Other Notable New Releases
It would seem I'm in the minority in thinking After Earth was not a total disaster. So long as you're not prejudging the movie based on its director (M. Night Shyamalan) and the supposed Scientology ties Will and Jaden Smith have, you might find it to be a funky sci-fi survival movie designed for 13-year-old boys to love. Sure, it's got wacky stuff in it, but it takes some creative risks, and that's more than can be said of some other movies this summer. A little less creatively risky is The Purge, which indulges in all of the staples you expect from a home-invasion movie. Its all-crime-is-legal premise is interesting within the context of the movie, though clearly ridiculous in our real world, and there's more than a few well-played moments throughout it.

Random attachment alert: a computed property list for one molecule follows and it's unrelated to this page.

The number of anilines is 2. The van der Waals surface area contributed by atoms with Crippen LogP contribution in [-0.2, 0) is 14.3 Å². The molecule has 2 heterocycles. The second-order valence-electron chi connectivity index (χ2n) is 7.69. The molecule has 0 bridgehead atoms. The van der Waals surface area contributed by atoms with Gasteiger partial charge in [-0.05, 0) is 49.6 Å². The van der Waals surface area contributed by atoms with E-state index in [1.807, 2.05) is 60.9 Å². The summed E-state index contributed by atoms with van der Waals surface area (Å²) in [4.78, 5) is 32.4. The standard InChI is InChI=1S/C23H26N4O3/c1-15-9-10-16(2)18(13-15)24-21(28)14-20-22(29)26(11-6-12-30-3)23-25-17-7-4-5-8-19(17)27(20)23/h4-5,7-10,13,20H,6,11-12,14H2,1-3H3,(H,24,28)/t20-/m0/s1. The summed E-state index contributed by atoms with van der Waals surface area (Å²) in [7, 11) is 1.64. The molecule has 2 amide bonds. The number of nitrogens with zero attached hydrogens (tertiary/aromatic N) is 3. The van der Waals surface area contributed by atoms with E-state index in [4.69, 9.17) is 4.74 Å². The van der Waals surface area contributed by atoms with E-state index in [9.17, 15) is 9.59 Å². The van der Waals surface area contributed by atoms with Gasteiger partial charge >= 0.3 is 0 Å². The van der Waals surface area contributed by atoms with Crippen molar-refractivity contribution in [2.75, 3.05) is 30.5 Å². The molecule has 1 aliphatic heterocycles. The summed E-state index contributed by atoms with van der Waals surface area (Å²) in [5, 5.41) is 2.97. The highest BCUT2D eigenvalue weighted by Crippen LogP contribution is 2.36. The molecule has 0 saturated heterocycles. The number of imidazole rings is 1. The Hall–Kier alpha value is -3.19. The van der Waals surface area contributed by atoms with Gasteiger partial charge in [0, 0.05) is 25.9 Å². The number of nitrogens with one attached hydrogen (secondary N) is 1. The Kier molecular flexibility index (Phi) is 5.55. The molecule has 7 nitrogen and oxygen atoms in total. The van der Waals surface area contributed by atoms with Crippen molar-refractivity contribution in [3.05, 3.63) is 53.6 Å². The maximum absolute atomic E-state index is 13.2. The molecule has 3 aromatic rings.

I've already gone on quite a bit singing the praises of Europa Report, but I'll do so again now: Until Gravity came out, this was the best sci-fi movie of 2013. It's a smartly executed faux documentary about a scientific expedition to Jupiter's moon with a great cast and a screenplay that will grab any hard-core sci-fi fans from beginning to end. Also, for the more refined genre fans this week is Resolution, a rather striking horror movie that proves a good idea (a friend forced to detox from his meth addiction at a cabin in the woods) and some fine acting can go a long way. And then we have Static, which may be the weaker of all of this week's horror movies, but is still worth a spot in your queue thanks to its cast and creepy imagery.